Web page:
I’ve never been lucky enough to be present when any of my boats have been measured. I’d love to see through the process to find out what’s involved. The keel and the hull are done separately of course.
David Williamson has kindly sent in a few photos of his new Ovington being measured in Australia. (Writing this on the 29th, and the Ashes are a ghastly 4-0 ….)
Hopefully, in 2014 we’ll manage to get Keith Jamieson at BIFFA HQ to video some of the process for us all to take a look.
A couple of days ago we published some photos of the deck of Jordan Aspin’s 3130, now in these two shots you can check out the reflections of the “Bluebird K7” Hull colour! It looks to me as if this is on top of a white keel – nice!!! ( I note too that Jordan’s workshop is a wee bit cleaner and tidier than my garage !!)
Do you sail off a jetty? If you do, then it is quite likely that down one side of your hull you have a row of tiny little compression dents. Just bumps against the jetty do that….
Phil Tinsley was telling us that quite often heat will pop them back out again. He went as far as to suggest an iron on a cloth to encourage them back into their intended curve.
Very interesting – must check with Brett….
I have a rather old laminated Flying 15 which I removed the keel from to repair as it was getting quite rusty. I then noticed that the hull was buckled slightly inwards just aft of the keel. This has now been repaired by cutting out and scarfing in plywood, and careful work with fibreglass cloth and epoxy resin.
However when I come to fit the keel and hull back in the trailer it is quite clear that it was never properly fitted in the first place.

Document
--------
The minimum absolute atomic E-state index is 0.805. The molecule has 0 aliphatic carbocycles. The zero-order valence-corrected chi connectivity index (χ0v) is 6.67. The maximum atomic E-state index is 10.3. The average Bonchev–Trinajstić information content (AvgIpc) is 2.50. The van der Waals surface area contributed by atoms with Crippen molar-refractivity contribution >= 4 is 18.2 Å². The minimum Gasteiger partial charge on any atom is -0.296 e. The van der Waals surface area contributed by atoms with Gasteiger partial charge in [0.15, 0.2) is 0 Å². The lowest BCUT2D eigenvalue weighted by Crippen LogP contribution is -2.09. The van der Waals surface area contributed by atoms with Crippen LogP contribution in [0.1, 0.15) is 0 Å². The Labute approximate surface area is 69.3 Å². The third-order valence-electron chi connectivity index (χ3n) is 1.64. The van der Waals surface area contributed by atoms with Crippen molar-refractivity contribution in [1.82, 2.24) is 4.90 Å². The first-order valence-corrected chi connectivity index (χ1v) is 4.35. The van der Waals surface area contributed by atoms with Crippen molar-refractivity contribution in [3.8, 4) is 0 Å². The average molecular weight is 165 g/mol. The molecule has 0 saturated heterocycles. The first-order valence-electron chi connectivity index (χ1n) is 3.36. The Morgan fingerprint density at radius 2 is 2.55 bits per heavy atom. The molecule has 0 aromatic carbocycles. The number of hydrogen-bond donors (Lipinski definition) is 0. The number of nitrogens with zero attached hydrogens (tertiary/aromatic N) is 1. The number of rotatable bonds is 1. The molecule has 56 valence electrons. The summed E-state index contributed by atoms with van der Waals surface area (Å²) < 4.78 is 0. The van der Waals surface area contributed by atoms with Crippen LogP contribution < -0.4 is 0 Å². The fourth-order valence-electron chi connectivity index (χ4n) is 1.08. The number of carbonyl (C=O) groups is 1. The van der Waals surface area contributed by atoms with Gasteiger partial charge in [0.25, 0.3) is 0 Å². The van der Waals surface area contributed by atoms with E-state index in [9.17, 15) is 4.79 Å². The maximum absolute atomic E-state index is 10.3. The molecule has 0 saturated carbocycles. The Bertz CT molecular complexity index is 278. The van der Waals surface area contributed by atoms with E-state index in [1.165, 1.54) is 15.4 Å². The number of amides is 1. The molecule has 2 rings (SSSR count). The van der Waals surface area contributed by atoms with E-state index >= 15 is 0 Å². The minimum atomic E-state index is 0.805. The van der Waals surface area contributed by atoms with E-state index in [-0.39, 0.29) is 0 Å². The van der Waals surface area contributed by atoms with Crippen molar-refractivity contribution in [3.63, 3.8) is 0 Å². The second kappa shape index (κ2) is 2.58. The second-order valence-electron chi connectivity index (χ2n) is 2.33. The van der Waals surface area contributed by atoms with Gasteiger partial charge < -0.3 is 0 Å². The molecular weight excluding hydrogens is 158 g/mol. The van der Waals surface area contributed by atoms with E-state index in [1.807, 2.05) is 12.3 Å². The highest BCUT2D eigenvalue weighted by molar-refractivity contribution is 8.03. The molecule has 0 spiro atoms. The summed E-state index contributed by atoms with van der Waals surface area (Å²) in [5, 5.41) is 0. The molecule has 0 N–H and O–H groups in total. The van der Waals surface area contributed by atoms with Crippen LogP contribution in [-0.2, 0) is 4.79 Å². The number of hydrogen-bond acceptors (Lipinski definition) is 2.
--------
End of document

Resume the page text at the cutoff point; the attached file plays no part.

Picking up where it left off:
I notice that a lot of the English boats do not have supports under the hull, but rest on the keel, on the support near the bow and with side supports on the upper part of the top sides.
I also see that one of the websites which supplies English flying 15 trailers, does not recommend hull supports at all, describing them as spinnaker guy and sheet tanglers.
Do you have any recommendations or experience to comment on whether I should use supports under the bilge of the boat as was done previously considering it has an older and more delicate laminated hull?
What I propose doing is bolting the hull to the keel, and then modifying the trailer until it fits. Fortunately I have an overhead electric hoist so I can lift both the keel through its centre of gravity (where I have a large shackle temporally fitted) and partially support the boat at the same time by the strop going around the hull and through the shackle.
This will make getting it fitted to the trailer relatively simple as I can keep raising and lowering it until I have everything right.
But it would be much simpler if I do not have to put hull supports under the bilges.
I would appreciate a brief comment from you as to whether you think I should use the bilge supports.